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I have a database design and I'm having trouble with two tables. I have a Users table, and a Properties table. The Properties table may only have 0, 1, or 2 users, let's call them owner and tenant, and only one of each (per property), and a User may be an owner or a tenant in many Properties.

So, here are my two options according to the case:

  1. Have two foreign keys in the Properties table (since the maximum of users referenced by a property are 2 and not N), called owner_id and tenant_id which reference the Users table.
  2. Have a N:M intermediate table, with the user_id and property_id, along with another column to indicate the type of user in that property (say boolean 1 = owner, 0 = tenant).

Which is the best design option?

Clarifications:

  • A user has a name and email, and a property a street and its number as attributes.
  • A user may be only an owner or tenant in a property, not both, since an owner implies he owns the property (wether he lives there or not), and a tenant is another user actually living there, so there needs to exist an owner before a tenant is added.
  • A property may have no users assigned.
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Business rules

So, (1) after we engaged in some deliberations via comments and chat, and (2) once you discussed the possibilities with your customer and colleagues, it has been defined that, in fact:

  • A Property has zero-one-or-many Owners, each of which must be a User
  • A User is the Owner of zero-one-or-many Properties
  • A Property has zero-one-or-many Tenants, each of which must be a User
  • A User is the Tenant of zero-one-or-many Properties
  • A Property is uniquely identified by the combination of its Street and its Number
  • A User is uniquely identified by its EmailAddress

Therefore —in your business context— among other aspects, there are two distinct conceptual-level associations (or relationships) of cardinality many-to-many (M:N) between the entity types Property and User.

Illustrative IDEF1X diagram

Consequently, I have created an IDEF1X1 diagram that consolidates the business rules formulated above, which is shown in Figure 1:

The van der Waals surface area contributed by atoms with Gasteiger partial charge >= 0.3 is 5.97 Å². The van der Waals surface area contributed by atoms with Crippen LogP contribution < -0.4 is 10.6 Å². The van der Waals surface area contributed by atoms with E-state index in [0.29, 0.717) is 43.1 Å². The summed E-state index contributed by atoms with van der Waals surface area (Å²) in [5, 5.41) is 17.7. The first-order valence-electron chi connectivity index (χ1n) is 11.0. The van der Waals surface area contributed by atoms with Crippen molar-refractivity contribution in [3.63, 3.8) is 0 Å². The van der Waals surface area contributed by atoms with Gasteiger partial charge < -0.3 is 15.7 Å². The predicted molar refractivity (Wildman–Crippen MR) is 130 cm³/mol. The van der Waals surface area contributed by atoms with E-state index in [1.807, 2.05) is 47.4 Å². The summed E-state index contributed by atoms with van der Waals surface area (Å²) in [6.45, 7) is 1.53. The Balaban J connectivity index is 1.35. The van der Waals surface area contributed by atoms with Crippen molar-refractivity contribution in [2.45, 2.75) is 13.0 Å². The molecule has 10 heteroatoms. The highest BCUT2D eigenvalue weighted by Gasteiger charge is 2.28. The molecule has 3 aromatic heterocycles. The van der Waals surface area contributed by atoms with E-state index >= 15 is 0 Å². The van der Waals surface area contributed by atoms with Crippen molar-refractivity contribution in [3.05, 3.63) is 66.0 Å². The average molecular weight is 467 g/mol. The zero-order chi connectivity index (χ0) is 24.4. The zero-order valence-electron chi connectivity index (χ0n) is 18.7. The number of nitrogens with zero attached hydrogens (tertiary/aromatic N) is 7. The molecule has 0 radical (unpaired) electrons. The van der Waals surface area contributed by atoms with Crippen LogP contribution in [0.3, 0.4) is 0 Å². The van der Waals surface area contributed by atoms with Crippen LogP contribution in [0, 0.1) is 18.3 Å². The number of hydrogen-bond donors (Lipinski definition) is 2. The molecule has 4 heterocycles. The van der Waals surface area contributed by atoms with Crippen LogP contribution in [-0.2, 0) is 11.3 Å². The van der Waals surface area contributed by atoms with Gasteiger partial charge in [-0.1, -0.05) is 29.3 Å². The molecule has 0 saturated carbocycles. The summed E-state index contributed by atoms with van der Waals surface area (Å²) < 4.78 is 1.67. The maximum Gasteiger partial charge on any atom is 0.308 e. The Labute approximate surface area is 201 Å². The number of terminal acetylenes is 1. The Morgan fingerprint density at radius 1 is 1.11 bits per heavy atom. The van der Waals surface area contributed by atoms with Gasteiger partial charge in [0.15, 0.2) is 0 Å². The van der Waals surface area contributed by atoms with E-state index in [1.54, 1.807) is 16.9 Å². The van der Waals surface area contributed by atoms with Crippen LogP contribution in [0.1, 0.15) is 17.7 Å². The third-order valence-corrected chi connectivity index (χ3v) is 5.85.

Figure 1 -  IDEF1X Diagram for Ownership and Tenancy of Properties

As demonstrated, every entity type —be it associative or independent— is portrayed by means of its individual box.

I depicted (a) ownership and (b) tenancy as two different associative entity types since, although very similar, they represent the prototypes of two distinct things of interest in you business domain, so it is very convenient to manage them separately because, e.g.:

  • Apart from
    1. solely retaining the fact that a given user is the tenant or owner of a property by way of true or false attributes —named, say, is_owner and is_tenant—,
  • you might as well be interested in

    1. keeping the exact point in time when all the ownership and tenancy instances where registered in the system, thus establishing a time-related attribute —entitled, say, created_datetime— for said entity types would be very advantageous.
  • In the future, one of these entity types may entail keeping track of certain attributes that do not apply to the other, hence administering them discretely yields benefits from the beginning, making up a more extendable and versatile conceptual schema.

It is worth to mention that, in the diagram, the user_id attribute migrates from (i) the user entity type to (ii) ownership and (ii) tenancy as owner_id and tenant_id respectively —both quite descriptive role names that you provided in the question—.

Expository logical SQL-DDL design

Then, based on the IDEF1X diagram detailed above, I wrote the expository DDL layout that is declared as follows:

-- You should determine which are the most fitting 
-- data types and sizes for all your table columns 
-- depending on your business context characteristics.

-- Also, you should make accurate tests to define the 
-- most convenient INDEX strategies based on the exact 
-- data manipulation tendencies of your business domain.

-- As one would expect, you are free to utilize 
-- your preferred (or required) naming conventions. 

CREATE TABLE user_profile (
    user_id          INT      NOT NULL,
    first_name       CHAR(30) NOT NULL,
    last_name        CHAR(30) NOT NULL,
    gender_code      CHAR(3)  NOT NULL,
    birth_date       DATE     NOT NULL,
    email_address    CHAR(30) NOT NULL,
    created_datetime DATETIME NOT NULL,
    --
    CONSTRAINT user_profile_PK  PRIMARY KEY (user_id),